Cascadia Region Earthquake Science Center

Innovative science for a resilient society

Cascadia’s seismic past

Great Earthquakes in Cascadia

Cascadia is an unusual subduction zone; it has low levels of seismicity and has not generated a significant megathrust earthquake in historic times. For years, scientists debated whether the Cascadia Subduction Zone was even capable of generating large magnitude earthquakes. Its earthquake potential was established in a detective story involving multiple lines of evidence — including orphan tsunamis in Japan and coastal “ghost forests” — pointing irrevocably to a M9 event on the evening of January 26, 1700.

Infographic showing estimated properties of the 1700 Great Cascadia earthquake.

Cascadia’s seismic future

Earthquake Impacts

If an earthquake identical to the 1700 Great Cascadia earthquake were to occur today it would have significant impacts. Recent evaluations estimate more than ten thousand casualties resulting from the earthquake and accompanying tsunami. Thousands of buildings will be destroyed and thousands of households will be displaced. Depending on location it can take weeks to years to restore basic utilities such as drinking water and sewer service.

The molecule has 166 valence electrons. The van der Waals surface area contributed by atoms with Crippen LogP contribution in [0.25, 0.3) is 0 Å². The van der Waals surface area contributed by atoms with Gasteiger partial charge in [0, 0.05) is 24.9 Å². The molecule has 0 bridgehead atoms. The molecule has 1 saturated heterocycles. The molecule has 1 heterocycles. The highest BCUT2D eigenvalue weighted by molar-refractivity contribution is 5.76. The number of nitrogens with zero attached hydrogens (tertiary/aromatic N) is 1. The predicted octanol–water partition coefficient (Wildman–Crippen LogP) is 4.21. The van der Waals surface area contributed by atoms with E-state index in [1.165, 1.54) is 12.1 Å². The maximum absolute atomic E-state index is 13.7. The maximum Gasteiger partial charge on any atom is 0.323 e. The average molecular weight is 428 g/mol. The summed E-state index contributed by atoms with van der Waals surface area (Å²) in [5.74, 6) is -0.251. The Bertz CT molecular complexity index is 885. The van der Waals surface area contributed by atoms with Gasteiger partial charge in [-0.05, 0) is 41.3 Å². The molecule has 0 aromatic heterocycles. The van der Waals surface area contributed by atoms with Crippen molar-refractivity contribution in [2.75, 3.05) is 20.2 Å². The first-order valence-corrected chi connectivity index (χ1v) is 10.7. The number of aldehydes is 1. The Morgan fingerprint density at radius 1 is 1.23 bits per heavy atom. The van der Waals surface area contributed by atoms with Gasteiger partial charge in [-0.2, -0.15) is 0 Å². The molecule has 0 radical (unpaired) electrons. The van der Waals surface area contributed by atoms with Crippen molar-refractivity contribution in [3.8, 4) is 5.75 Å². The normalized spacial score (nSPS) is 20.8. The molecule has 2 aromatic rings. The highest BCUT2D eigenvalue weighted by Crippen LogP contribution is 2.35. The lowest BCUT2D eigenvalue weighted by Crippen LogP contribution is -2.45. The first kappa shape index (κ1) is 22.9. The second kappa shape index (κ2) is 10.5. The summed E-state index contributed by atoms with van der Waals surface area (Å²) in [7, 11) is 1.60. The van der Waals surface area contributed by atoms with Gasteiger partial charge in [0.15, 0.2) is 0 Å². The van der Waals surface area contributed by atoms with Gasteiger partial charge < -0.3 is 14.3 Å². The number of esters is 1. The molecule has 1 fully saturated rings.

Over the years, efforts have been made to improve preparedness and resilience, with authorities conducting extensive research, public education, and emergency planning. However, the scale of the potential earthquake and accompanying tsunami poses significant challenges.  Ongoing educational campaigns, investment in infrastructure, early warning systems, and community readiness are vital to enhance the region’s preparedness for such an event. 

A call to action

The Cascadia Region Earthquake Science Center

In 2023, the National Science Foundation awarded $15 million dollars to establish the Cascadia Region Earthquake Science Center, CRESCENT. CRESCENT is the nation’s first subduction zone earthquake hazards center — a nexus for earthquake science and hazards research. CRESCENT has three overarching goals:

  • To develop a better foundational understanding of Cascadia Subduction Zone earthquakes and their associated hazards and to transfer this knowledge to other subduction zones
  • To promote diversity and to train the next-generation of geoscientists to address the challenges presented by our dynamic planet
  • To provide a systematic approach to collaboration between researchers in academia and those in agencies that have mandates to produce hazard information that stakeholders, practitioners, and the public at large can trust and use

Please join us as we establish a new paradigm of collaborative Earth science research for societal good.

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